Five penalties? Five? In the whole match? Who is this team and what have they done with Sale Sharks?
To be fair, that may not even have been the oddest thing about this game. What I found—and still find—most perplexing is Ulster’s complete capitulation after about ten minutes of relatively even back-and-forth.
They spent the first five minutes of the game in Sale’s half and I was thinking, “OK, game on…”. But then Sale got a bit of possession and, over the next five minutes, began to assert the authority that they would not relinquish for the next seventy minutes.
Ulster did have a brief foray up to the Sale line late in the second half, but that was the exception and it soon fizzled out in the face of Sale’s impenetrable defence.
Apart from that aberration, Ulster spent the majority of the match doing a good impression of Cnut trying to hold back the tide†. Look, I don’t want to appear to be harsh or mocking—I am genuinely shocked at how little opposition they put up—but “rabbits in headlights” is about the aptest metaphor I can come up with.
To be fair to Ulster, they did not blame the travel disruptions they encountered for their performance – unlike the majority of pundits who seemed to seize on that as an explanation, rather than give credit to an almost perfect Sale performance. Well, up to the point where they were pretty much forced to concede that, yes, actually, all things considered, that was a bit good.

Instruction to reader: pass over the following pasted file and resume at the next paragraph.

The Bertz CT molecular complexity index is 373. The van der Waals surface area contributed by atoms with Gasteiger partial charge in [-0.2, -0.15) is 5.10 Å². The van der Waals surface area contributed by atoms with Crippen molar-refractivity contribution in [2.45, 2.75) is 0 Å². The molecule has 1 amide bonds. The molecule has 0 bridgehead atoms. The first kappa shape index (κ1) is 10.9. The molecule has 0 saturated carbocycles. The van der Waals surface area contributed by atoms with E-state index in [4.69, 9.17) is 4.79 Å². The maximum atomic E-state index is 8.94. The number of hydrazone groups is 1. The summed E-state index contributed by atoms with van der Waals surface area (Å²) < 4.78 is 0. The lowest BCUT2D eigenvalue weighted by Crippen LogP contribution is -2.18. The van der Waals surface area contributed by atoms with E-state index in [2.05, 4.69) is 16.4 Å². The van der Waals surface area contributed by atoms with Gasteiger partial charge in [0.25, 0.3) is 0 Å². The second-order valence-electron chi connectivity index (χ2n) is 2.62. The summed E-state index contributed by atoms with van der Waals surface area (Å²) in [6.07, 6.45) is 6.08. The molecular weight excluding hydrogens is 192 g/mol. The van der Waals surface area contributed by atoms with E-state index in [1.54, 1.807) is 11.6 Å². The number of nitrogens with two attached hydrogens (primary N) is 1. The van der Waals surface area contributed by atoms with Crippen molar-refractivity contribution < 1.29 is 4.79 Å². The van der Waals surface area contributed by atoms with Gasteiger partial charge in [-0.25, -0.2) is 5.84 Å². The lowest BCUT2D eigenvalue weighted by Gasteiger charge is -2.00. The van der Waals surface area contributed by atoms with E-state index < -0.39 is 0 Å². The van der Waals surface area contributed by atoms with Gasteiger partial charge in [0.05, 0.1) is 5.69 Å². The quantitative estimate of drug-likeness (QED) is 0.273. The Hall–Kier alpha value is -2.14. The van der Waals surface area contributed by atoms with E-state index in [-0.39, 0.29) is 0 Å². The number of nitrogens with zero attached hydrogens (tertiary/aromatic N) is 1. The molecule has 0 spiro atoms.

So let’s talk about how good Sale were.
I think the flip side of my shock/perplexity over the Ulster performance is that Sale managed to bamboozle them so effectively without apparently exerting any effort. It was clear at the time – and even more so watching it back – that much of what Sale were doing just flowed. No panic, no forcing the issue; just effective work, changing smoothly where necessary. The machine, like much of the crowd, was well-oiled.
Take TC’s try to open the scoring: Manu takes it up to the line, Gus gives on to Rob, who pops a back-of-the-hand thing of beauty to Arron, cutting a lovely line through the defence. Then, just as Ulster are about to recover, a pass to TC, who takes it the rest of the way, forcing the touchdown despite the best efforts of the defender to hold him up. I’ll bet Deaks’s heart was bursting with pride.
Five minutes later, Gus was channelling Danny Care as he took a quick tap penalty with the Ulster defence sleeping. In a just universe, Gus would have got the score but, in this universe, he was stopped just short and it was left up to Big Dan to muscle over for the score.